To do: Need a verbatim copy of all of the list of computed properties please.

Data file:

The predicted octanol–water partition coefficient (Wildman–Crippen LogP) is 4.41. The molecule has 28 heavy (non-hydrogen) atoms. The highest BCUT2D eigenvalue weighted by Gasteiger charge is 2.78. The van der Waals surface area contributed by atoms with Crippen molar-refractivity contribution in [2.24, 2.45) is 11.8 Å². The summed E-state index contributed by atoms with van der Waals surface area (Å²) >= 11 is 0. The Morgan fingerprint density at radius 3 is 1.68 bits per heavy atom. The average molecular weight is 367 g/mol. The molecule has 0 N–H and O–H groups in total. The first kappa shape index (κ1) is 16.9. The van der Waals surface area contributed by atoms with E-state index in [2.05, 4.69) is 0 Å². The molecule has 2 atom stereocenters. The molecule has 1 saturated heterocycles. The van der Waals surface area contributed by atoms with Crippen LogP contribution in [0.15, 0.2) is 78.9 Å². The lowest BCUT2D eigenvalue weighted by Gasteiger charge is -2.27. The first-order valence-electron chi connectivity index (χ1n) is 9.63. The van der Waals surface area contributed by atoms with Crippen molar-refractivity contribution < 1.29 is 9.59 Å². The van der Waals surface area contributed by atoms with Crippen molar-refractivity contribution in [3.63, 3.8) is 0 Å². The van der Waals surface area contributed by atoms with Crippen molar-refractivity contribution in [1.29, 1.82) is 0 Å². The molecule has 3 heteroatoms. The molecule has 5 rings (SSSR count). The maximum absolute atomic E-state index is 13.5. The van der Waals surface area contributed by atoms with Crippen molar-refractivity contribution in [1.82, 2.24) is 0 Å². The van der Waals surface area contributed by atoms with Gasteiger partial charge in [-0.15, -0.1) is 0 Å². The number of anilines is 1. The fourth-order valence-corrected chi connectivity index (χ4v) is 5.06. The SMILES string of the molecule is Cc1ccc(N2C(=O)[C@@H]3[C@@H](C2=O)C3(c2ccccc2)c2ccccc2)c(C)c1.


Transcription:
The predicted octanol–water partition coefficient (Wildman–Crippen LogP) is 4.41. The molecule has 28 heavy (non-hydrogen) atoms. The highest BCUT2D eigenvalue weighted by Gasteiger charge is 2.78. The van der Waals surface area contributed by atoms with Crippen molar-refractivity contribution in [2.24, 2.45) is 11.8 Å². The summed E-state index contributed by atoms with van der Waals surface area (Å²) >= 11 is 0. The Morgan fingerprint density at radius 3 is 1.68 bits per heavy atom. The average molecular weight is 367 g/mol. The molecule has 0 N–H and O–H groups in total. The first kappa shape index (κ1) is 16.9. The van der Waals surface area contributed by atoms with E-state index in [2.05, 4.69) is 0 Å². The molecule has 2 atom stereocenters. The molecule has 1 saturated heterocycles. The van der Waals surface area contributed by atoms with Crippen LogP contribution in [0.15, 0.2) is 78.9 Å². The lowest BCUT2D eigenvalue weighted by Gasteiger charge is -2.27. The first-order valence-electron chi connectivity index (χ1n) is 9.63. The van der Waals surface area contributed by atoms with Crippen molar-refractivity contribution < 1.29 is 9.59 Å². The van der Waals surface area contributed by atoms with Crippen molar-refractivity contribution in [3.63, 3.8) is 0 Å². The van der Waals surface area contributed by atoms with Crippen molar-refractivity contribution in [1.29, 1.82) is 0 Å². The molecule has 3 heteroatoms. The molecule has 5 rings (SSSR count). The maximum absolute atomic E-state index is 13.5. The van der Waals surface area contributed by atoms with Crippen molar-refractivity contribution in [1.82, 2.24) is 0 Å². The van der Waals surface area contributed by atoms with Gasteiger partial charge in [-0.15, -0.1) is 0 Å². The number of anilines is 1. The fourth-order valence-corrected chi connectivity index (χ4v) is 5.06. The SMILES string of the molecule is Cc1ccc(N2C(=O)[C@@H]3[C@@H](C2=O)C3(c2ccccc2)c2ccccc2)c(C)c1.